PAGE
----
At the same time the Americans have managed to create a society where businesspeople don’t just talk about their social responsibility; they take an active stance on the latter. They cannot be bought by a phone call from the Kremlin; rather, they do as their hearts lead them to do. Feel the difference!

In general, Americans make interesting and shrewd businesspeople. This may not apply to all of them, but it is true as a general guideline. Due to the recent crisis, however, capitalism has suffered more and more attacks. Every couple of days, people on the radio and television remind us of Marx’s claim (I’m not sure he actually said this) that any businessman is willing to commit a crime to double his profits and willing to kill in order to triple them. It may be true that nineteenth-century mores were much baser, and society less civilized than it is today, but the businessmen of today display high moral standards.

Is it profitable to invest in Russia? Yes, of course! Would it be more profitable than investing in India, China, or Brazil—not to mention Europe? Yes, probably. You could earn twice as much in Russia than in these other places, but a number of American businesspeople feel that the rules of the game that have become established here are incompatible with their social and religious convictions. They have been brought up differently and how they live their lives is different. They feel no need for the extreme profit margins—which helps us answer the question of whether a capitalist is indeed capable of a crime to double his profits. The answer is: not always, by any means. One of America’s richest businessmen, for example, the deeply rational Warren Buffet, would not be.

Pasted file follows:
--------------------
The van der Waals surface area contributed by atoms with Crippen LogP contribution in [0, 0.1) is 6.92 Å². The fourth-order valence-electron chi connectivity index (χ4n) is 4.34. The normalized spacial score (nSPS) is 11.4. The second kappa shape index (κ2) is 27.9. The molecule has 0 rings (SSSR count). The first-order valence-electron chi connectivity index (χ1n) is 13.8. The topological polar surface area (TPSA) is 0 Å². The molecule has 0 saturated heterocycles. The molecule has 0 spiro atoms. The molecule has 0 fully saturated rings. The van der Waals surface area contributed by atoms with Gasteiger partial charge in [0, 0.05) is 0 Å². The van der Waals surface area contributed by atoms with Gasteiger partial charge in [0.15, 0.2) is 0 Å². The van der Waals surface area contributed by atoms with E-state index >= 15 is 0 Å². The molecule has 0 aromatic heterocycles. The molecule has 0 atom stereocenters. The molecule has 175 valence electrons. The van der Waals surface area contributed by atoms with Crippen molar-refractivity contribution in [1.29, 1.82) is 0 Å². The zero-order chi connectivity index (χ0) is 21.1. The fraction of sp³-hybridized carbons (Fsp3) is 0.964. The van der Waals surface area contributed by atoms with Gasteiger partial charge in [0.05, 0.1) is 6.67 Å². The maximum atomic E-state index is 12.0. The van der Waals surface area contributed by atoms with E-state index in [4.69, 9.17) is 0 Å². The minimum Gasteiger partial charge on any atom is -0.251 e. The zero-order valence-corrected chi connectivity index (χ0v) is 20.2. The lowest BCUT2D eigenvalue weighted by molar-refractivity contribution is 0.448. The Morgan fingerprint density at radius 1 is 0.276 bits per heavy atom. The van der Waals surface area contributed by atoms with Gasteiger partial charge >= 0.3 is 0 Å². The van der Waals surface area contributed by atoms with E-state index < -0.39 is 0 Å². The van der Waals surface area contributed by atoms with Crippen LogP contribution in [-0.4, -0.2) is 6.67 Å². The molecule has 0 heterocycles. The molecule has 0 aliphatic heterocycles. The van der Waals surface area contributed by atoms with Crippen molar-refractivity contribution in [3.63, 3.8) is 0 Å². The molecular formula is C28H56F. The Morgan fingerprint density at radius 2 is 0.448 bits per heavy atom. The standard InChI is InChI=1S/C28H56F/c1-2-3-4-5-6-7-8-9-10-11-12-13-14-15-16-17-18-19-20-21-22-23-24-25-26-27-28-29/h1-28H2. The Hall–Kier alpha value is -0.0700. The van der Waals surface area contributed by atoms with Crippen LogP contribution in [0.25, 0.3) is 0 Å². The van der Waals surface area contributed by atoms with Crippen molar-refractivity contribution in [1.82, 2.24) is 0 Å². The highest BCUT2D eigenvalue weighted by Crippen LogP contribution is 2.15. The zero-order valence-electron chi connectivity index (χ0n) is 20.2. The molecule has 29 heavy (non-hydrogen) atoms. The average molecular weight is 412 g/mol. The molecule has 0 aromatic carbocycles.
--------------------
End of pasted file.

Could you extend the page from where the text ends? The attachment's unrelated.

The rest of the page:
In America I prefer to hang out with Russians and other expatriates, because it’s hard for us to understand Americans. They are strange people. Immigrants try to stick together. My neighbor John, an Australian, helped me to hook up my home phone. Within a week of our arrival, without having to leave the house, I had opened a bank account, got my TV working, set up insurance policies, connected to the Internet, enrolled my children in school, and bought a car at a nearby dealership. The paperwork was all done over the phone, quickly. This was the land of the telephone!

But don’t think that all I did was play sports and mess around. My main focus was to get a new business up and running. My thoughts were drawn to the idea of a credit card business, and it was in America that this notion was born.

I had been in every database since 1993, when I first came to America and bought a house in Santa Rosa. There is no privacy or secrecy once you’ve filled out a form for a purchase or in order to get something for free, be it diapers or ballpoint pens. It’s not surprising that you start getting mail as soon as you provide someone with your personal information. There is nothing strange or unlawful about it. The form usually states that by default you are releasing your personal information for transfer to third parties. Sometimes you don’t even notice it. This is how your information gets out there, into the world.

The same thing happened to me. After I bought the house, I began getting letters personally addressed to Oleg Tinkov, 21 Little River Avenue. In particular, I was bombarded with credit card offers. I got a couple and started to think that this would be a good idea for Russia, a massive country just like the U.S.. Russia’s roads and airports may be sub-par, but you can send mail anywhere. Sending offers to clients through the mail! This was not a bad idea that had come into my head.

When I was studying marketing at Berkeley in 1999, I started to become more interested in how the system worked. Of course I realized that in order to open a bank I would have to have a huge sum of money and, in this respect, I didn’t picture myself as a banker.

Having sold my beer business, however, I found myself in a position where I had enough liquidity to turn my dream of opening a bank into a reality. I’ve always revered banks. Walking by, you see a massive building, and imagine the safe inside, full of cash, and you’re moved. When I talked to bank owners and clerks, trying to get business development loans, I always wondered what it would be like if the tables were turned. Were they really that smart? Not really; they were just like me. But for some reason it was they who were giving me money and not the other way around. On top of that, it wasn’t even their money; they were attracting it from someplace. I thought about it for a while and decided that things needed to change, that I should be the one lending the money.